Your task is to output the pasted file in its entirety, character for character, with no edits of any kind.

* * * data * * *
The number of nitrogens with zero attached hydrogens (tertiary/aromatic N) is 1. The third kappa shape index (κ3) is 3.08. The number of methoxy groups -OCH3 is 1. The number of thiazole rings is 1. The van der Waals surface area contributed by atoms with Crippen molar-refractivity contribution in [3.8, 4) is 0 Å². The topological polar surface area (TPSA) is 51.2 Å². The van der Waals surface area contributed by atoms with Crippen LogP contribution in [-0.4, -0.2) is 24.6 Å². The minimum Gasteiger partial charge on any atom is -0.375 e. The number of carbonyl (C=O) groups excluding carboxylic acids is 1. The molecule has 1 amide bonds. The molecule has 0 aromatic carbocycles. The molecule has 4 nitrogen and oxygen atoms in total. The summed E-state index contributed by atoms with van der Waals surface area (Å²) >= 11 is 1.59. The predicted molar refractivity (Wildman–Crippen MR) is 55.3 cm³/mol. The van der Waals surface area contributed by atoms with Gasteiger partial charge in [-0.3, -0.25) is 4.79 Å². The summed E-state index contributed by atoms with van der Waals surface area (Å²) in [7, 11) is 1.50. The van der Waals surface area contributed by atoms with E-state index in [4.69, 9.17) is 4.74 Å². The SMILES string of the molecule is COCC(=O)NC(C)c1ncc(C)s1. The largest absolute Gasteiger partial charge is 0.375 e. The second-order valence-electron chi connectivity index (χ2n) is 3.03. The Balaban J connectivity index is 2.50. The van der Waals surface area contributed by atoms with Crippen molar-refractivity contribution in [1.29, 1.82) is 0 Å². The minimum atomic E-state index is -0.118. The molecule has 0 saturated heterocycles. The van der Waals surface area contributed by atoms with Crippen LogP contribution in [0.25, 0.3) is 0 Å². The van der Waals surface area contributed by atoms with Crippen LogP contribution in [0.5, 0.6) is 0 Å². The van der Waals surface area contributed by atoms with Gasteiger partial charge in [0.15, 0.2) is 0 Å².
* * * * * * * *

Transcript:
The number of nitrogens with zero attached hydrogens (tertiary/aromatic N) is 1. The third kappa shape index (κ3) is 3.08. The number of methoxy groups -OCH3 is 1. The number of thiazole rings is 1. The van der Waals surface area contributed by atoms with Crippen molar-refractivity contribution in [3.8, 4) is 0 Å². The topological polar surface area (TPSA) is 51.2 Å². The van der Waals surface area contributed by atoms with Crippen LogP contribution in [-0.4, -0.2) is 24.6 Å². The minimum Gasteiger partial charge on any atom is -0.375 e. The number of carbonyl (C=O) groups excluding carboxylic acids is 1. The molecule has 1 amide bonds. The molecule has 0 aromatic carbocycles. The molecule has 4 nitrogen and oxygen atoms in total. The summed E-state index contributed by atoms with van der Waals surface area (Å²) >= 11 is 1.59. The predicted molar refractivity (Wildman–Crippen MR) is 55.3 cm³/mol. The van der Waals surface area contributed by atoms with Gasteiger partial charge in [-0.3, -0.25) is 4.79 Å². The summed E-state index contributed by atoms with van der Waals surface area (Å²) in [7, 11) is 1.50. The van der Waals surface area contributed by atoms with E-state index in [4.69, 9.17) is 4.74 Å². The SMILES string of the molecule is COCC(=O)NC(C)c1ncc(C)s1. The largest absolute Gasteiger partial charge is 0.375 e. The second-order valence-electron chi connectivity index (χ2n) is 3.03. The Balaban J connectivity index is 2.50. The van der Waals surface area contributed by atoms with Crippen molar-refractivity contribution in [1.29, 1.82) is 0 Å². The minimum atomic E-state index is -0.118. The molecule has 0 saturated heterocycles. The van der Waals surface area contributed by atoms with Crippen LogP contribution in [0.25, 0.3) is 0 Å². The van der Waals surface area contributed by atoms with Crippen LogP contribution in [0.5, 0.6) is 0 Å². The van der Waals surface area contributed by atoms with Gasteiger partial charge in [0.15, 0.2) is 0 Å².